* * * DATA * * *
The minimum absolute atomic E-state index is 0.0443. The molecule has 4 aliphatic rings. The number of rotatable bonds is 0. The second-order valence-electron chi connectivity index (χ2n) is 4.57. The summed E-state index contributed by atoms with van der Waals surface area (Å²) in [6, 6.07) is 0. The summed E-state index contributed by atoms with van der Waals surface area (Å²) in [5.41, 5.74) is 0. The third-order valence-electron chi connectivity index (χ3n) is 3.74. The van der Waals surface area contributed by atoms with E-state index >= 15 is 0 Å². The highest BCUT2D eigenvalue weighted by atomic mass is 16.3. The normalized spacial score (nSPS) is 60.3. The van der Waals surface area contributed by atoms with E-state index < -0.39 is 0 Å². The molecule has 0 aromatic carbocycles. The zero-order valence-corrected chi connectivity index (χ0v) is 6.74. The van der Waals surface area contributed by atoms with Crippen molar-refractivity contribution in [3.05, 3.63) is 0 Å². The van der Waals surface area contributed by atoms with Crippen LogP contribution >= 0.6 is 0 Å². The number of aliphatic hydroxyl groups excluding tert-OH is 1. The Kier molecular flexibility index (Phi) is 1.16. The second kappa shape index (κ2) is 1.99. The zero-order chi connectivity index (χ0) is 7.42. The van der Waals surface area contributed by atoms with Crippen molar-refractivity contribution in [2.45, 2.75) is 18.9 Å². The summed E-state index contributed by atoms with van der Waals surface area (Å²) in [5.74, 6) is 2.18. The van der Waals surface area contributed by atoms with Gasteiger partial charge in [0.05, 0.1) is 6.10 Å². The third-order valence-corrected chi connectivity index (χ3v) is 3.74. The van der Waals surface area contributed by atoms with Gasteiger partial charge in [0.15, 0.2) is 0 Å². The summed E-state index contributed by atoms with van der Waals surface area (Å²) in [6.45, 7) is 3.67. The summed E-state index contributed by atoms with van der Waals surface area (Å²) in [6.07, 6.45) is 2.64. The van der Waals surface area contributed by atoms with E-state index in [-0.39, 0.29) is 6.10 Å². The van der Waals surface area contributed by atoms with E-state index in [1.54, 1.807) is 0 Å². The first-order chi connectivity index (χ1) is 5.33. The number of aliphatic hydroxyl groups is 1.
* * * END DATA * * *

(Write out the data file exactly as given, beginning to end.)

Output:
The minimum absolute atomic E-state index is 0.0443. The molecule has 4 aliphatic rings. The number of rotatable bonds is 0. The second-order valence-electron chi connectivity index (χ2n) is 4.57. The summed E-state index contributed by atoms with van der Waals surface area (Å²) in [6, 6.07) is 0. The summed E-state index contributed by atoms with van der Waals surface area (Å²) in [5.41, 5.74) is 0. The third-order valence-electron chi connectivity index (χ3n) is 3.74. The van der Waals surface area contributed by atoms with E-state index >= 15 is 0 Å². The highest BCUT2D eigenvalue weighted by atomic mass is 16.3. The normalized spacial score (nSPS) is 60.3. The van der Waals surface area contributed by atoms with E-state index < -0.39 is 0 Å². The molecule has 0 aromatic carbocycles. The zero-order valence-corrected chi connectivity index (χ0v) is 6.74. The van der Waals surface area contributed by atoms with Crippen molar-refractivity contribution in [3.05, 3.63) is 0 Å². The van der Waals surface area contributed by atoms with Crippen LogP contribution >= 0.6 is 0 Å². The number of aliphatic hydroxyl groups excluding tert-OH is 1. The Kier molecular flexibility index (Phi) is 1.16. The second kappa shape index (κ2) is 1.99. The zero-order chi connectivity index (χ0) is 7.42. The van der Waals surface area contributed by atoms with Crippen molar-refractivity contribution in [2.45, 2.75) is 18.9 Å². The summed E-state index contributed by atoms with van der Waals surface area (Å²) in [5.74, 6) is 2.18. The van der Waals surface area contributed by atoms with Gasteiger partial charge in [0.05, 0.1) is 6.10 Å². The third-order valence-corrected chi connectivity index (χ3v) is 3.74. The van der Waals surface area contributed by atoms with Gasteiger partial charge in [0.15, 0.2) is 0 Å². The summed E-state index contributed by atoms with van der Waals surface area (Å²) in [6.45, 7) is 3.67. The summed E-state index contributed by atoms with van der Waals surface area (Å²) in [6.07, 6.45) is 2.64. The van der Waals surface area contributed by atoms with E-state index in [-0.39, 0.29) is 6.10 Å². The van der Waals surface area contributed by atoms with E-state index in [1.54, 1.807) is 0 Å². The first-order chi connectivity index (χ1) is 5.33. The number of aliphatic hydroxyl groups is 1.